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How Does a Balance Transfer Affect Your Credit Score?

July 9, 2021
A couple paying a bill on their phone.

If your credit card debt is overwhelming, a balance transfer can be a great way to help lighten the load. But before committing to a balance transfer, you might be wondering what other effects it has. For example, could a balance transfer help your credit score? Or is there a chance your credit score could go down? Let’s clear the air on how balance transfers affect credit scores.

Affected Credit Score Factors

When calculating your credit score, five main factors are considered: payment history, credit mix, credit utilization, credit history length, and recency of new accounts or inquiries. The latter three factors could all be impacted by doing a balance transfer.

  • Recency of new accounts or inquiries. When submitting a balance transfer request through a credit card you have already opened, there is no hard inquiry on your credit. However, if you apply for a new credit card with plans to transfer your balance, a hard inquiry will be made. Hard inquiries represent potential new debt, which can be a warning sign to lenders. That’s why your credit score might decrease temporarily after inquiring or opening a new credit card.
  • Credit history length. One of the factors that goes into your credit score is the “age” of your credit history—how long you have been using credit. Several scoring models consider your oldest and newest accounts, as well as the average age of all accounts.  If you open a new card, keep in mind that this could shorten the average age of your credit accounts, potentially lowering your credit score.
  • Credit utilization. Your credit utilization ratio is represented by several factors. The amount of debt you carry, the ratio of credit card balances to your limit, and the relation of your loan balances to the original loan amount. If you open a new card to make a balance transfer while maintaining your aged accounts, then your total available credit will increase. Regardless of your combined limit, you should keep your credit usage below 30%. Consistent payments towards your balance can help lower you credit utilization, potentially increasing your credit score. Keep in mind, if you close out your previous account your total limit may change, impacting your credit utilization.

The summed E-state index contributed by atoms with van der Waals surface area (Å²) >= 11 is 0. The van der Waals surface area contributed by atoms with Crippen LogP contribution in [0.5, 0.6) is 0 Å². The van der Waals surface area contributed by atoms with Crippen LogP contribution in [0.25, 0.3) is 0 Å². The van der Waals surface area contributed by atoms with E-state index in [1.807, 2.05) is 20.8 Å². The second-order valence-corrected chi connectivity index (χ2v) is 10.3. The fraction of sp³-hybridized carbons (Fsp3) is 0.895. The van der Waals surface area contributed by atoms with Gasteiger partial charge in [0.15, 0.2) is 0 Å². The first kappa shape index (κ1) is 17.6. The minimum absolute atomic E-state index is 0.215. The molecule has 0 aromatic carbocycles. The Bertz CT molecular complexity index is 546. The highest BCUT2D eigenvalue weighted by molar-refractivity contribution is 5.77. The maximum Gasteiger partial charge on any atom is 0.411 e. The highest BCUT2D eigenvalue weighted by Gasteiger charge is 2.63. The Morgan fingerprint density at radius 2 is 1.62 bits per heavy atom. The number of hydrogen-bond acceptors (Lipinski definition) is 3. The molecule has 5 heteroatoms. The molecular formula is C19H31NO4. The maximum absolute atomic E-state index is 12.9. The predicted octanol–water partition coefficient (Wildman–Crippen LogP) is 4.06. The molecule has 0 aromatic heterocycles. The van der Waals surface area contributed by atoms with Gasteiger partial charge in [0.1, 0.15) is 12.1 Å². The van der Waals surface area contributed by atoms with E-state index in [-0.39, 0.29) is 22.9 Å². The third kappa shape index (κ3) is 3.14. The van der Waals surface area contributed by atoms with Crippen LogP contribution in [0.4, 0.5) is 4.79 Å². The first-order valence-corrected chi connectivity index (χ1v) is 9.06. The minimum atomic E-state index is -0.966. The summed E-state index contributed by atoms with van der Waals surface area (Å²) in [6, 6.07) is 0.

Tips to Protect and Improve Your Credit Score

Transferring your balance from a high-rate credit card to one with a lower rate can help you save on interest as you pay off your balance. You may be able to pay more towards the principal on your card and reach the happy medium of credit card usage. In addition to making on-time payments, consider these steps you can take to help protect and improve your credit score:

  • Weigh the effects of closing old credit cards. When you close a credit account, you lose access to the available credit which could impact your credit utilization ratio. Closing old accounts can also decrease the average age of your credit history, possibly lowering your credit score. However, if you’re paying high annual fees on accounts you don’t plan to use, it might be more beneficial to close them.
  • Be mindful of your spending. The credit card you transfer your balance to may have an introductory or promotional rate that’s low. However, this rate usually only applies to the transferred amount. New purchases will likely accumulate interest based on the card’s standard rate. Increasing your balance with new purchases will increase your credit utilization ratio which could have an impact on your credit score. Plus, card issuers may apply minimum payments toward the balance with the smaller interest rate.*  

*Always carefully review the terms of conditions of promotional credit card offers.

  • Establish autopay. Timely payments are essential if you want to have a good credit score and avoid late fees. Setting up autopay can help ensure your payment is made on time each billing cycle. If possible, pay more than the minimum. This will help you avoid accumulating interest.

Zero-Fee Balance Transfers

Switch away from the high rate on your current credit card. DCU Visa® credit cards offer lower rates than most bank or store cards. Plus, you’ll pay no fees to transfer your balance. Members of DCU may also be eligible for free monthly updates on their FICO score.* Already have a DCU Visa® credit card? Click here to log in and access the Balance Transfer tool in Online Banking.

*The FICO® Score provided under the offer described here uses a proprietary credit model designed by FICO®. There are numerous other credit scores and models in the marketplace, including different FICO® Scores. Please keep in mind third parties may use a different credit score when evaluating your creditworthiness. Also, third parties will take into consideration items other than your credit score or information found in your credit file, such as your income.

Please note, membership is required to open a DCU Visa® Platinum credit card.

This article is for informational purposes only. It is not intended to serve as legal, financial, investment or tax advice or indicate that a specific DCU product or service is right for you. For specific advice about your unique circumstances, you may wish to consult a financial professional